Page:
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Disneyland opened in 1955 offering fantasy, illusion and escapism just for the asking. Before Walt, amusement parks were run-down and dirty. He decided to build a park in 1952 that was not only safe for kids but also charming and a happy place even adults could enjoy.
It was a huge undertaking with lots of problems. Rides broke down. People got tired of the long lines. Some said the park was a big mistake.
Walt kept going and improving his park. In an era of silent films he could see that sound was the future of movies. He imagined creating a cartoon character with the same humor as Charlie Chaplin, a kind of innocent, friendly guy who sometimes stirred up trouble but usually ended up with a smile on his face. Mickey Mouse was the result followed by a host of other cartoon characters.
Realizing Mickey needed more attention Walt made Steamboat Willie, the first cartoon with sound. People loved his little mouse. Mickey became a star. The music, voices and sound effects in the cartoon struck a chord with moviegoers and one cartoon after another followed. Walt kept improving his methods and encouraging his animators to experiment.
“He’d fill you with fire. I always tried to understand how he made me feel so good. It was magical really. He said one time he was the bee that pollinated the flower,” said background artist, Peter Ellenshaw.
Walt’s feature films like Snow White, Bambi, Dumbo, Pinocchio, and Fantasia followed. In the end he would create an empire using film, television, music, theme parks, books, and merchandise in the creation of his make-believe world.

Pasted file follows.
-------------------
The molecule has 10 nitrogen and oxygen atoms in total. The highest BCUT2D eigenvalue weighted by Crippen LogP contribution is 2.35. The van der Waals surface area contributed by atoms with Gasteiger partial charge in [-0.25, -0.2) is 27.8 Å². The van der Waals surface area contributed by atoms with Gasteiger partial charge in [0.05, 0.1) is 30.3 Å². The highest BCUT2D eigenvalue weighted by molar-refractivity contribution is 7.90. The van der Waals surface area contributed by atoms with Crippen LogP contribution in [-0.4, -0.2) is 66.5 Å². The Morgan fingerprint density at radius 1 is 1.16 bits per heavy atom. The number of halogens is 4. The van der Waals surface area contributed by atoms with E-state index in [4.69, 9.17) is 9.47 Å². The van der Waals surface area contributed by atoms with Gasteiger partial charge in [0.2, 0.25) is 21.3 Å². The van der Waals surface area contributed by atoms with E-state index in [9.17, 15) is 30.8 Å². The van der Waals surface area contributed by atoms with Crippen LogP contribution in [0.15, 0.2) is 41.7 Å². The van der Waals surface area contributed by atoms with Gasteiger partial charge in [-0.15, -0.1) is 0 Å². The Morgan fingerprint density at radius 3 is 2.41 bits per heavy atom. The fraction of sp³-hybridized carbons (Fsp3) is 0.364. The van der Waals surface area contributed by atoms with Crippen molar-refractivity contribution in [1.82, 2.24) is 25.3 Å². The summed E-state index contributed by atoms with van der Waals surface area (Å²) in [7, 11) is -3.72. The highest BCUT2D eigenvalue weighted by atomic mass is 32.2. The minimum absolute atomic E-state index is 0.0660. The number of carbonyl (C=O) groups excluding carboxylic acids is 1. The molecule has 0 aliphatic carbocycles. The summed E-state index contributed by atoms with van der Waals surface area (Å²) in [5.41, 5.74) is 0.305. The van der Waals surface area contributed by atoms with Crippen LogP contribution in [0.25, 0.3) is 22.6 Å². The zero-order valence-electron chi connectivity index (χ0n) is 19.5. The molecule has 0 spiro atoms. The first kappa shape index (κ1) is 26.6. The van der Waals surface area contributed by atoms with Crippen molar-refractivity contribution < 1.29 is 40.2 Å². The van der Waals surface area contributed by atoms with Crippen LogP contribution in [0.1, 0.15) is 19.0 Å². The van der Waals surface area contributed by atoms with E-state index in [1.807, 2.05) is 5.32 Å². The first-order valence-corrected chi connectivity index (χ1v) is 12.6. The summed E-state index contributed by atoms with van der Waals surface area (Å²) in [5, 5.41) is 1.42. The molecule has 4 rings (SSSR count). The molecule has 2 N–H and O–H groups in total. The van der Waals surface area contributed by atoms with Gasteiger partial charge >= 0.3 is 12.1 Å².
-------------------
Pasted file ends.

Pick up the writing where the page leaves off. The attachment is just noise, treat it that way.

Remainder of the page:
For years Walt Disney reigned. Rival animators stole his ideas but the result always seemed the same. You could imitate Disney but still not rise to his level.
“Disney is the Tiffany of this business, and we’re the Woolworth’s,” said producer Paul Terry.
People appreciated the naïve and unpretentious way Walt produced his movies and cartoons. Then things began to change.
Walt had become an American goodwill ambassador. As such his work appeared to many as too middle of the road, being too careful not to offend anyone and as a result losing its edge.
Despite Disney’s ups and downs throughout the years the company continues to be one of the world’s largest and most successful animation studios and film production companies. Plus, there’s the amusement parks.
“Disneyland is a work of love. We didn’t go into Disneyland just with the idea of making money. It’s kind of fun to do the impossible,” Walt Disney said.
On July 30, 2021, Potter & Potter featured a selection of Disney items in its auction.
Here are some current values.
Early Poster; David Klein; Disneyland Fly TWA; 1955; used to advertise Disneyland as travel destination featuring Howard Hughes’s Moonliner rocket; 40 inches by 25 inches; $7,800.
Silkscreen Poster; Ken Chapman; 1967; PeopleMover Ride Tomorrow’s Transportation…Today; poster advertising Disneyland’s attraction; 54 inches by x 36 inches; $9,000.
Character Maquette; 1981; original prototype of Figment the Dragon from Imagination Pavilion in Epcot; Includes info explaining history from former Imagineer who cast it off of the original prototype as a presentation piece and as an example of the character for Disney executives; $10,200.
Disneyland Park Mailbox; 1980s; turn of the century-style metal mailbox as seen throughout Disneyland; Includes pickup information plaque; functioning, with replaced lock; $10,200.
Silkscreen Poster; Haunted Mansion /New Orleans Square; 1969; designed by Imagineers Ken Chapman and Marc Davis; signed; 54 inches by 36 inches; $13,200.